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APT expands into RAS and desktop networking

APT expands into RAS and desktop networking

Advanced Portable Technologies (APT) has given in to greed, says Peter Maurer, with tongue-in-cheek.

According to Maurer, the co-owner and director of sales and marketing for APT, the distributor has repositioned itself - APT is now endeavouring to provide desktop networking and remote access solutions (RAS).

Maurer says APT still wants to be known as a PCMCIA card communication specialist, but it decided late last year it was an apparent waste of skills to not delve into other markets APT has come into contact with.

"We figured people were probably starting to look at end-to-end solutions as opposed to just looking at the client side," said Maurer. "All of our guys actually have networking qualifications. Since we already had those skills we figured we may as well use those and expand our product range.

"Our plan is probably to have 30 per cent of our business in the next 12 months come from non-notebook related products," said Maurer. "But we're not moving away from notebooks."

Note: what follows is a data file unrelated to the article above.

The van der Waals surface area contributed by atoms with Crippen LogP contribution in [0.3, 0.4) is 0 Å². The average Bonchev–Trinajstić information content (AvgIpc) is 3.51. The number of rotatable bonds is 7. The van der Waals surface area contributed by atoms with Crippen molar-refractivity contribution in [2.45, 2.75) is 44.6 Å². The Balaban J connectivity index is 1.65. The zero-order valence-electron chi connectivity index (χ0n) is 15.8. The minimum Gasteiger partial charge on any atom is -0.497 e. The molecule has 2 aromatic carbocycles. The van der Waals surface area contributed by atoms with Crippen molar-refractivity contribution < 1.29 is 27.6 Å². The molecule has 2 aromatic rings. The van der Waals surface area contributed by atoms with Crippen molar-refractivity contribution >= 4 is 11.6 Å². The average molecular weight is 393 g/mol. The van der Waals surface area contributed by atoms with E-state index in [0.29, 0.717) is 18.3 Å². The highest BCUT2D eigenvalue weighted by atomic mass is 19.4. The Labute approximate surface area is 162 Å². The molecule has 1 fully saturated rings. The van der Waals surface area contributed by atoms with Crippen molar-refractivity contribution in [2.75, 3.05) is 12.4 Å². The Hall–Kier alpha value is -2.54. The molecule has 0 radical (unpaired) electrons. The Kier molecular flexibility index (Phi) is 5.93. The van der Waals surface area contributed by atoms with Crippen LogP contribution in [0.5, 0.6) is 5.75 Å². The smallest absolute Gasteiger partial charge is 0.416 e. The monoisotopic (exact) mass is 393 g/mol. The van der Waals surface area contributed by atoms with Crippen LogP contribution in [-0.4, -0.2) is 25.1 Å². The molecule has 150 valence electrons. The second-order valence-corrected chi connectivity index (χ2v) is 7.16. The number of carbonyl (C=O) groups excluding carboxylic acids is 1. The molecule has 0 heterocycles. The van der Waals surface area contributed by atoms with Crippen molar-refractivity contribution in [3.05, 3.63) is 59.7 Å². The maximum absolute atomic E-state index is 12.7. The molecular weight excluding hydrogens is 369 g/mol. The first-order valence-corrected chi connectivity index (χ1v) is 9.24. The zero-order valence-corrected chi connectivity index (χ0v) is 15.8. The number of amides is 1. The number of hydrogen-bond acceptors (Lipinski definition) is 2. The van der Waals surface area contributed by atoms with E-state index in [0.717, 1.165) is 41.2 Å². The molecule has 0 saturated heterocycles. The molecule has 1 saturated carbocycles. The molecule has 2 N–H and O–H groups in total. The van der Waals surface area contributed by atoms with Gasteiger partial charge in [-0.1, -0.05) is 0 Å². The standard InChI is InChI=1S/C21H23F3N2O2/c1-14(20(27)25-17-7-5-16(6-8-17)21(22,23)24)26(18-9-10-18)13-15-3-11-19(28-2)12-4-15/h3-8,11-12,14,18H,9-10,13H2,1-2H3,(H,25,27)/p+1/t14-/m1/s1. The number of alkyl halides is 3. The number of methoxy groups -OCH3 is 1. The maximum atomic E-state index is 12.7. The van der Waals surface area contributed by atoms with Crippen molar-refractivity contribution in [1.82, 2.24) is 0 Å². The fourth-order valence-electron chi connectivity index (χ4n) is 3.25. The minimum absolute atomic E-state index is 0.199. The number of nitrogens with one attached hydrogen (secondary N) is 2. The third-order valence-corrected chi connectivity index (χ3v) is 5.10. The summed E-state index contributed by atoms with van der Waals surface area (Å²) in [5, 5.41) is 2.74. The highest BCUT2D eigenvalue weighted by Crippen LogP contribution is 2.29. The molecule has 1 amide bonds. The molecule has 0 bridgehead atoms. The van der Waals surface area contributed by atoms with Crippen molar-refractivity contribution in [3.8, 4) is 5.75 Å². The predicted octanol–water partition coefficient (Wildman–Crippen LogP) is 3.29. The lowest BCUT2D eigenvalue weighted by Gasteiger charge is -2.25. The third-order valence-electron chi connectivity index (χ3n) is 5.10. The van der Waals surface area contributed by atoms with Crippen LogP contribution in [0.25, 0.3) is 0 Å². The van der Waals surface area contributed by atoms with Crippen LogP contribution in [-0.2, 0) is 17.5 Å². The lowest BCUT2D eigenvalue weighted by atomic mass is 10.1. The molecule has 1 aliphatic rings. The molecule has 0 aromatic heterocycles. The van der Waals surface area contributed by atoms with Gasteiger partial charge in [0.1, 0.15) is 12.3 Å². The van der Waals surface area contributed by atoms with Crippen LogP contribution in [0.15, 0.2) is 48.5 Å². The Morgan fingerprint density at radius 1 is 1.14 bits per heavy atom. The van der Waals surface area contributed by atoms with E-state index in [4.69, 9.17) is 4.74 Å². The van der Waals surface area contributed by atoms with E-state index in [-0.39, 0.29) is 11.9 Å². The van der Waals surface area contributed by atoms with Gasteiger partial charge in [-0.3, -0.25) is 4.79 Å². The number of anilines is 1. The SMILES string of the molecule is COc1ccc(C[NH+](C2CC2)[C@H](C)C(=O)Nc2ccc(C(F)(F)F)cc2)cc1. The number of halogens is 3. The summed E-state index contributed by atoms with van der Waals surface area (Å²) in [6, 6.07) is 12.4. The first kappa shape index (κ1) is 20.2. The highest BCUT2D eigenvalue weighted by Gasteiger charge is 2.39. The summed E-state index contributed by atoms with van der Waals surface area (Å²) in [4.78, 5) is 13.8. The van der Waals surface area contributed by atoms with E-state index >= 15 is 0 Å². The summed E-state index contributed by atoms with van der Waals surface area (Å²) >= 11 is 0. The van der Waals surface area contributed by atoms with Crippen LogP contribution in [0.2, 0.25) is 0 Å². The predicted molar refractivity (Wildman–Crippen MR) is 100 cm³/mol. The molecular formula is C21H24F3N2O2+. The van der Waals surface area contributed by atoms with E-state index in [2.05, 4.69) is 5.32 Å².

In providing support and implementation for larger corporates through APT's core business - portable technology - Maurer said technical staff have had to overcome problems with compatibility in networks, modems and RAS boxes and thus have the knowledge required for the new market direction.

"We are trying to grow in such a way that we don't expand outside our existing technical support capabilities - so when we're doing RAS it's not a drama because we've been involved with people trying to connect to Shiva and all of those kinds of things before."

Since APT decided to expand into other product areas, it has picked up several new relationships with suppliers Olicom, Digi International, Nokia and TDK.

In the desktop networking area, APT will distribute networking cards from Olicom: Ethernet, Fast Ethernet, token ring and ATM cards.

For RAS, APT has already begun selling the Lanaserver, a remote access box linking remote users to LAN-based applications on networks. Also, from Digi comes a range of IO products for remote access.

Nokia is supplying APT with digital phone data cards and modems for digital phones and TDK has a "very reliable" modem, said Maurer, which has a failure rate of less than a quarter of 1 per cent and certification for use in 70 countries. "We have a number of corporate users that are using that modem because they have people who travel," he said.

APT is also about to release two other products from TDK, a 100 MM Ethernet card and a combination PSTN modem (like a normal modem but with GSM digital phone capabilities).

Maurer said APT is currently looking for security products to distribute later in the year, and is giving thought to hubs and routers as another possibility. APT is also planning to do more consultancy and support work in the future through the channel.

APT has moved to larger premises at 40 Dickson Avenue, Artarmon, 2064.

Advanced Portable Technologies:

Tel (02) 9433 8300

Fax (02) 9439 4629

Toll Free Interstate 1300 300 213


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